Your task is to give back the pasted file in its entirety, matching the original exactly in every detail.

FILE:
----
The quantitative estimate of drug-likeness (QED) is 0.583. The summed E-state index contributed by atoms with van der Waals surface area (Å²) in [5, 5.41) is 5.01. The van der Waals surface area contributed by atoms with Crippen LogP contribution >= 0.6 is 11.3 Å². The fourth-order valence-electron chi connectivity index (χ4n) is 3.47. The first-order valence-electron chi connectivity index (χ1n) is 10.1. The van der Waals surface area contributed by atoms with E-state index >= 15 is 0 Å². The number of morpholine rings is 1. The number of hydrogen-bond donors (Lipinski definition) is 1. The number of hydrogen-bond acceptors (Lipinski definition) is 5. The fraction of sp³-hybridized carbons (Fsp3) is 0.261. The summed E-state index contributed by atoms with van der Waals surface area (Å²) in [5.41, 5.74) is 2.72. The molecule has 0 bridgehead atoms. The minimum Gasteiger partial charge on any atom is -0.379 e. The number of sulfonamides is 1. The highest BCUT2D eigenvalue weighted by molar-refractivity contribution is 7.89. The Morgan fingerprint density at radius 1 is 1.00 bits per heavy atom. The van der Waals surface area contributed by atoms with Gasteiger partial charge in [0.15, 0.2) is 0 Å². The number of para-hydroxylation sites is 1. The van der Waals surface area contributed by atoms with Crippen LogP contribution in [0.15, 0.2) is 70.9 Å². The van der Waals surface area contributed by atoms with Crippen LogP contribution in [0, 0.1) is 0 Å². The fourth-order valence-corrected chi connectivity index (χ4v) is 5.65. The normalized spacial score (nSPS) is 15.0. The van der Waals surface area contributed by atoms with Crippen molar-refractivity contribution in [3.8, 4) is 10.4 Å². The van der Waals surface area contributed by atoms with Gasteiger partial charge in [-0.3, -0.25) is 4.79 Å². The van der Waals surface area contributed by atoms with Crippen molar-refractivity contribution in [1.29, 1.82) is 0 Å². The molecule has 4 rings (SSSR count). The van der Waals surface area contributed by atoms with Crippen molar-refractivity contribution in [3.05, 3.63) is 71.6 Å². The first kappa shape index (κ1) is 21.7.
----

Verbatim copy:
The quantitative estimate of drug-likeness (QED) is 0.583. The summed E-state index contributed by atoms with van der Waals surface area (Å²) in [5, 5.41) is 5.01. The van der Waals surface area contributed by atoms with Crippen LogP contribution >= 0.6 is 11.3 Å². The fourth-order valence-electron chi connectivity index (χ4n) is 3.47. The first-order valence-electron chi connectivity index (χ1n) is 10.1. The van der Waals surface area contributed by atoms with E-state index >= 15 is 0 Å². The number of morpholine rings is 1. The number of hydrogen-bond donors (Lipinski definition) is 1. The number of hydrogen-bond acceptors (Lipinski definition) is 5. The fraction of sp³-hybridized carbons (Fsp3) is 0.261. The summed E-state index contributed by atoms with van der Waals surface area (Å²) in [5.41, 5.74) is 2.72. The molecule has 0 bridgehead atoms. The minimum Gasteiger partial charge on any atom is -0.379 e. The number of sulfonamides is 1. The highest BCUT2D eigenvalue weighted by molar-refractivity contribution is 7.89. The Morgan fingerprint density at radius 1 is 1.00 bits per heavy atom. The van der Waals surface area contributed by atoms with Gasteiger partial charge in [0.15, 0.2) is 0 Å². The number of para-hydroxylation sites is 1. The van der Waals surface area contributed by atoms with Crippen LogP contribution in [0.15, 0.2) is 70.9 Å². The van der Waals surface area contributed by atoms with Crippen LogP contribution in [0, 0.1) is 0 Å². The fourth-order valence-corrected chi connectivity index (χ4v) is 5.65. The normalized spacial score (nSPS) is 15.0. The van der Waals surface area contributed by atoms with Crippen molar-refractivity contribution in [3.8, 4) is 10.4 Å². The van der Waals surface area contributed by atoms with Gasteiger partial charge in [-0.3, -0.25) is 4.79 Å². The van der Waals surface area contributed by atoms with Crippen molar-refractivity contribution in [1.29, 1.82) is 0 Å². The molecule has 4 rings (SSSR count). The van der Waals surface area contributed by atoms with Crippen molar-refractivity contribution in [3.05, 3.63) is 71.6 Å². The first kappa shape index (κ1) is 21.7.